The National Academies of Sciences, Engineering and Medicine (NAS) has released a study examining research into man-made gene drives, a type of gene editing that allows for the spread of gene modifications “throughout a population of organisms intentionally.” Titled Gene Drives on the Horizon: Advancing Science, Navigating Uncertainty,  and Aligning Research with Public Values, the report focuses on techniques that use segments of bacterial DNA—such as clustered regularly-interspaced short palindromic repeats (CRISPR)—paired with a guide protein (CRISPR-associated protein 9, or Cas9) “to make targeted cuts in an organism’s genome.” Organisms modified using CRISPR-Cas9 then pass these changes to their offspring through sexual reproduction, a process that allows scientists to alter whole populations in an effort to eradicate insect-borne infectious diseases, for example.

Calling these developments “both encouraging and concerning,” the report seeks to provide “an independent, objective assessment of the state of knowledge and responsible practices for research, risk assessment, public engagement, and the development of public policies on gene drive technologies.” In particular, the study addresses, among other things, (i) human values and welfare, (ii) environmental considerations, (iii) scientific approaches to reducing potential risks, (iv) the need for ecological risk assessments, (v) avenues for public and stakeholder engagement, and (vi) governance of gene drives.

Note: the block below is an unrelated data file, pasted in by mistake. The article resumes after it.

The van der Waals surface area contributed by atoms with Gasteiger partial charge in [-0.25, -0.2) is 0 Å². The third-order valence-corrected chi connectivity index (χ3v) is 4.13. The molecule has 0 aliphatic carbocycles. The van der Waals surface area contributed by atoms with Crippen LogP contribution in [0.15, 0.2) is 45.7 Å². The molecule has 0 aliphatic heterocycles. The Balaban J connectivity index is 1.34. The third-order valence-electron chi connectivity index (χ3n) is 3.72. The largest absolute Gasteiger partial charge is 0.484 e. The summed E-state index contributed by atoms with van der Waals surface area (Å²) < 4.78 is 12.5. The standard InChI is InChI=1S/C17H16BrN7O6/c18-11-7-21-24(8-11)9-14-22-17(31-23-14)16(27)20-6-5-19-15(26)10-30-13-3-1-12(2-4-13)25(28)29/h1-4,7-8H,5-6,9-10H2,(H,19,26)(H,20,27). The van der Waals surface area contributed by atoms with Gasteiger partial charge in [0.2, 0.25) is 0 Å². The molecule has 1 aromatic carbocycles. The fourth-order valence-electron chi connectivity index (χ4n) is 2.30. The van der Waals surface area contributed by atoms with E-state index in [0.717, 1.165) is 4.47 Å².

To mitigate potential drawbacks to gene drives, the NAS committee advocates “a phased testing pathway, such as the one outlined by the World Health Organization (WHO) for testing genetically modified mosquitoes,” as well as ecological risk assessments designed to “trace cause-and-effect pathways” and “quantify the probability of specific outcomes.” The study also notes that, in addition to finding new avenues for public engagement, researchers and policymakers must develop best practices for ensuring biosafety while working to resolve regulatory overlaps and loopholes.

“In the United States, regulation of gene-drive modified organisms will most likely fall under the Coordinated Framework for the Regulation of Biotechnology, which includes the U.S. Food and Drug Administration, the U.S. Department of Agriculture, and the U.S. Environmental Protection Agency,” explains the report summary. “The U.S. government will need to clarify the assignment of regulatory responsibilities for field releases of gene-drive modified organisms, including the roles of relevant agencies that are not currently included in the Coordinated Framework for the Regulation of Biotechnology.”

Citing the likely benefits of gene-drive modified organisms, the report offers support for basic and applied research and highly-controlled field trials, while urging researchers to “establish open-access, online reposi- tories of data on gene drives as well as standard operating procedures for gene drive research.” As the report overview concludes, “It is important to note that a one-size-fits-all approach to governance is not likely to be appropriate… Governance and regulation of gene drive research will need to be proportionate to the hazards posed by the specific activity, and evaluated on a case-by-case basis. Because of the existing uncertainties associated with gene drives, regulation will be needed that facilitates fundamental, applied, and translational research so that the potential harms and benefits of gene drives can be explored responsibly in laboratory and field studies.”